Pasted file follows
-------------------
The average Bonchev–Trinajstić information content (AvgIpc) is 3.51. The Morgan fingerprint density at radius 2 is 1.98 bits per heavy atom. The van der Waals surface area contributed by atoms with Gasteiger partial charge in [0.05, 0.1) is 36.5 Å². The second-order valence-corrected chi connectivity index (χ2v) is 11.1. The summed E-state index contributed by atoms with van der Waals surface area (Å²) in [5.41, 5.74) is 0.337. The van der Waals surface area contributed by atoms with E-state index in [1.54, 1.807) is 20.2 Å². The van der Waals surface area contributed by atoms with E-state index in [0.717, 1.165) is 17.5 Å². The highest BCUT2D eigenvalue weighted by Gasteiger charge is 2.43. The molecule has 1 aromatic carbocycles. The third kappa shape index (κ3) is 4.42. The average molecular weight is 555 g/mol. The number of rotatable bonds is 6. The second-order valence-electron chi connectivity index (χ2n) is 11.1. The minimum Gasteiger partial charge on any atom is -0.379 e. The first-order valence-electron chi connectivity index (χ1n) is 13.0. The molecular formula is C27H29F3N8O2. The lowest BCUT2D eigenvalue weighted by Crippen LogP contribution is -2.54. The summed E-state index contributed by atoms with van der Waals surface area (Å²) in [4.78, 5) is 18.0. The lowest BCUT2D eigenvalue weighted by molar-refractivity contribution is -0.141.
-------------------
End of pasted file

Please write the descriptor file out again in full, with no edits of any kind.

The average Bonchev–Trinajstić information content (AvgIpc) is 3.51. The Morgan fingerprint density at radius 2 is 1.98 bits per heavy atom. The van der Waals surface area contributed by atoms with Gasteiger partial charge in [0.05, 0.1) is 36.5 Å². The second-order valence-corrected chi connectivity index (χ2v) is 11.1. The summed E-state index contributed by atoms with van der Waals surface area (Å²) in [5.41, 5.74) is 0.337. The van der Waals surface area contributed by atoms with E-state index in [1.54, 1.807) is 20.2 Å². The van der Waals surface area contributed by atoms with E-state index in [0.717, 1.165) is 17.5 Å². The highest BCUT2D eigenvalue weighted by Gasteiger charge is 2.43. The molecule has 1 aromatic carbocycles. The third kappa shape index (κ3) is 4.42. The average molecular weight is 555 g/mol. The number of rotatable bonds is 6. The second-order valence-electron chi connectivity index (χ2n) is 11.1. The minimum Gasteiger partial charge on any atom is -0.379 e. The first-order valence-electron chi connectivity index (χ1n) is 13.0. The molecular formula is C27H29F3N8O2. The lowest BCUT2D eigenvalue weighted by Crippen LogP contribution is -2.54. The summed E-state index contributed by atoms with van der Waals surface area (Å²) in [4.78, 5) is 18.0. The lowest BCUT2D eigenvalue weighted by molar-refractivity contribution is -0.141.